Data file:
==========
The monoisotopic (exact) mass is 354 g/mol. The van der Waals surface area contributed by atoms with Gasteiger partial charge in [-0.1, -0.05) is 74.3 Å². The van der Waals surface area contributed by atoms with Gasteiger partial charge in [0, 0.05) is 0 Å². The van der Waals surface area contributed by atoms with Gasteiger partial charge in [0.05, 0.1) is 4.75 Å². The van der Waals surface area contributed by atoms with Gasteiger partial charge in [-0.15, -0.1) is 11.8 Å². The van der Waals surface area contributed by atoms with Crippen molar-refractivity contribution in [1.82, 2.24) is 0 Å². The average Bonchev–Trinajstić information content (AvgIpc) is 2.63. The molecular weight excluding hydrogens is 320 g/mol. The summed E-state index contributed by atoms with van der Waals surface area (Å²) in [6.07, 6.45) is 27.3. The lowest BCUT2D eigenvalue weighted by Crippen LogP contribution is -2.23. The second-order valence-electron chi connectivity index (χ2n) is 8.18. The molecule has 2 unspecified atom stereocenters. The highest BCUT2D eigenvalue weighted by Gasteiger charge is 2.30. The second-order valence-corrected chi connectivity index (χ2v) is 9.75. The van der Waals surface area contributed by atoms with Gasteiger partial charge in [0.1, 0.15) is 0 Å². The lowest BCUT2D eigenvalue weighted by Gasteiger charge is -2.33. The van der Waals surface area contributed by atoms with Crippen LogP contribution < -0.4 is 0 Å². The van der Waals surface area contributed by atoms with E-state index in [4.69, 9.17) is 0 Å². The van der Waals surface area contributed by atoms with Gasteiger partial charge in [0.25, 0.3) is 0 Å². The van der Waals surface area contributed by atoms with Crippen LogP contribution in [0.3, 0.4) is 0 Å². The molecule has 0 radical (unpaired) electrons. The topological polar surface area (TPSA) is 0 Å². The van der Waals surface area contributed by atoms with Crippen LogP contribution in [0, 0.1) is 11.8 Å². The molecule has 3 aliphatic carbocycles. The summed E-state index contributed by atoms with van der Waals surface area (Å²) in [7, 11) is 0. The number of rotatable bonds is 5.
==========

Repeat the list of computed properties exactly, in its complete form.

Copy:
The monoisotopic (exact) mass is 354 g/mol. The van der Waals surface area contributed by atoms with Gasteiger partial charge in [-0.1, -0.05) is 74.3 Å². The van der Waals surface area contributed by atoms with Gasteiger partial charge in [0, 0.05) is 0 Å². The van der Waals surface area contributed by atoms with Gasteiger partial charge in [0.05, 0.1) is 4.75 Å². The van der Waals surface area contributed by atoms with Gasteiger partial charge in [-0.15, -0.1) is 11.8 Å². The van der Waals surface area contributed by atoms with Crippen molar-refractivity contribution in [1.82, 2.24) is 0 Å². The average Bonchev–Trinajstić information content (AvgIpc) is 2.63. The molecular weight excluding hydrogens is 320 g/mol. The summed E-state index contributed by atoms with van der Waals surface area (Å²) in [6.07, 6.45) is 27.3. The lowest BCUT2D eigenvalue weighted by Crippen LogP contribution is -2.23. The second-order valence-electron chi connectivity index (χ2n) is 8.18. The molecule has 2 unspecified atom stereocenters. The highest BCUT2D eigenvalue weighted by Gasteiger charge is 2.30. The second-order valence-corrected chi connectivity index (χ2v) is 9.75. The van der Waals surface area contributed by atoms with Gasteiger partial charge in [0.1, 0.15) is 0 Å². The lowest BCUT2D eigenvalue weighted by Gasteiger charge is -2.33. The van der Waals surface area contributed by atoms with Crippen LogP contribution < -0.4 is 0 Å². The van der Waals surface area contributed by atoms with E-state index in [4.69, 9.17) is 0 Å². The van der Waals surface area contributed by atoms with Gasteiger partial charge in [0.25, 0.3) is 0 Å². The van der Waals surface area contributed by atoms with Crippen LogP contribution in [0.3, 0.4) is 0 Å². The molecule has 0 radical (unpaired) electrons. The topological polar surface area (TPSA) is 0 Å². The van der Waals surface area contributed by atoms with Crippen LogP contribution in [0, 0.1) is 11.8 Å². The molecule has 3 aliphatic carbocycles. The summed E-state index contributed by atoms with van der Waals surface area (Å²) in [7, 11) is 0. The number of rotatable bonds is 5.